As the story developed, the suicide attack happened Saturday April 26. Religion of Peace (access avail at top of page) lists the attack as: 4/26/2008, Iraq Mosul, 9 (killed) 11 (injured), Nine people are murdered in two Fedayeen suicide bombing attacks.
The blog, Not Yet Melted, explains:
Al Ajmi was repatriated to Kuwait November 3, 2005, where he was freed on bail, while he awaited trial. His trial began in March 2006, and he and five others were acquitted on July 22, 2006.The English language daily newspaper, International Herald Tribune, writes much the same:
On April 26, in Mosul, seven members of the Iraqi security forces were killed by suicide car bombing, thus proving the excellence of the legal services provided by leading American law firms like Shearman and Sterling.
The cousin, Salem al-Ajmi, told Al-Arabiya on Thursday that the former detainee was behind the latest attack in Mosul, although he did not provide more details.The Miami Herald is reporting the same figures.
Three suicide car bombers targeted Iraqi security forces in Mosul on April 26, killing at least seven people.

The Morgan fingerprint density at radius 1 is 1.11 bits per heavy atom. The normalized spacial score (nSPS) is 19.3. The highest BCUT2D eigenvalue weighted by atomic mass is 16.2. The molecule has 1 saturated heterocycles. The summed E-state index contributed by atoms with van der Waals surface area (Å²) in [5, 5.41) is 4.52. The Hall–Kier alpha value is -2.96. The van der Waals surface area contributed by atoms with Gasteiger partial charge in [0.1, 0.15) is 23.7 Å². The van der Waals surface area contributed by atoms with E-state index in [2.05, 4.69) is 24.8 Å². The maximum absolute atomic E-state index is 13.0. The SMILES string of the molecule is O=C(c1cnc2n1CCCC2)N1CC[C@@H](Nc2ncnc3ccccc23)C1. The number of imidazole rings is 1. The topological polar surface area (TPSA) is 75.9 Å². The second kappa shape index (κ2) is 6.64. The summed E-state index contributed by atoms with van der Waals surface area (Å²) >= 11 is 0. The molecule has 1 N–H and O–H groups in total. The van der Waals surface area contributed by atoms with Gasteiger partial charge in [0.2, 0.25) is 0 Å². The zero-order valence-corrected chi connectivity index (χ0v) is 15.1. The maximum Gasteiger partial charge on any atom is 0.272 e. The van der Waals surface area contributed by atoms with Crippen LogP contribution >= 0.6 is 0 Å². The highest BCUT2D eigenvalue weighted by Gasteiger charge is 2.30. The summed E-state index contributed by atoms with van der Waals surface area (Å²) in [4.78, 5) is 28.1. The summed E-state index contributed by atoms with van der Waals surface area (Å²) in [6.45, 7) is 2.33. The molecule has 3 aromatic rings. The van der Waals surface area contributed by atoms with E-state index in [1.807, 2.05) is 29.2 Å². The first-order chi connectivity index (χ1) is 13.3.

Power Line expresses the opinion, which I share, that a bigger scandal than the four star treatment detainees get at Gitmo is "that we have put terrorists like Abdullah Saleh al-Ajmi back in a position to wage war against us and to kill innocent people like the seven in Mosul."
It's not like we don't know what will happen when the captured enemy is released on just the promise the bad guy won't return to the battle. Parole, as the practice has been known for hundreds of years, was granted to British prisoners during the American Revolutionary War only to return to their units and the battlefield. Parole was common during the Civil War with the same results for both the North and the South. The Union Army solved the problem by asking for volunteers among the Southern prisoners to serve in the Union Army in Indian Territory.
Other than that one solution, the practice has usually been a failure except in the great long ago when a man's word was his bond. The American Civil War put a stop to the practice when it became apparent the Confederate Army could only maintain its strength through parole. With the loss of the honor concept, the only options left are imprisonment for the duration or take no prisoners.
The life of Indigo Red is full of adventure. Tune in next time for the Further Adventures of Indigo Red.